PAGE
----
Moncure Conway (1832-1907) was born on his family's plantation in Virginia, but became a committed abolitionist soon after he left college. He joined abolitionist rallies and moved from Methodism to the Unitarian ministry, eventually becoming a ...
freethinker. Conway became increasingly isolated from his family as a result of his abolitionist activism, his marriage to an abolitionist, and the resettling of a group of his father's escaped slaves in Ohio during the civil war. This book was published in 1865, soon after he settled in Britain, where he lived for over 30 years, became a supporter of women's suffrage, and networked with intellectuals including Dickens, Carlyle, Lyell and Darwin. His description of the injustices of slavery, including the slave trading in the southern plantations that triggered the secession of southern states and the civil war, is set in the context of his personal experiences and his evolving ethical views.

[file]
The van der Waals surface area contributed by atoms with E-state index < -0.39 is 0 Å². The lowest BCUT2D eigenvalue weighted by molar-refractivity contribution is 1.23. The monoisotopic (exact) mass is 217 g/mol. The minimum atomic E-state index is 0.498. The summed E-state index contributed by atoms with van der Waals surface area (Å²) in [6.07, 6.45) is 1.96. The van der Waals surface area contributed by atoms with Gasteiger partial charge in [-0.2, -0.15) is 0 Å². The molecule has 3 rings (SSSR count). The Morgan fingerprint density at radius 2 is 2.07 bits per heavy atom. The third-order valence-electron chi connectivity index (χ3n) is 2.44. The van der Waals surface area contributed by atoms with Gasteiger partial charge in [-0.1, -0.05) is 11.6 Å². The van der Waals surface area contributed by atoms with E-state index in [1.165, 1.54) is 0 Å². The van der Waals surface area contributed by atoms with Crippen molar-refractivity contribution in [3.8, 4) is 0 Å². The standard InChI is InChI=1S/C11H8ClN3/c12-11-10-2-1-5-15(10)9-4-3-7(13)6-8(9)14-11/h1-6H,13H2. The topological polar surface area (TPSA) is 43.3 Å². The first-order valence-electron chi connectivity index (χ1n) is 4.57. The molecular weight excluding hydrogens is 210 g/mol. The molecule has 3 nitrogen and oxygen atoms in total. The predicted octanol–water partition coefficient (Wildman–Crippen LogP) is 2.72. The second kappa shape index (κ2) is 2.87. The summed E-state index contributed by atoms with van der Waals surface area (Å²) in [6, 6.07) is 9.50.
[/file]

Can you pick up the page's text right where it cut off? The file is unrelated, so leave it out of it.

Number of pages: 154
Date of publication: 17/02/2011
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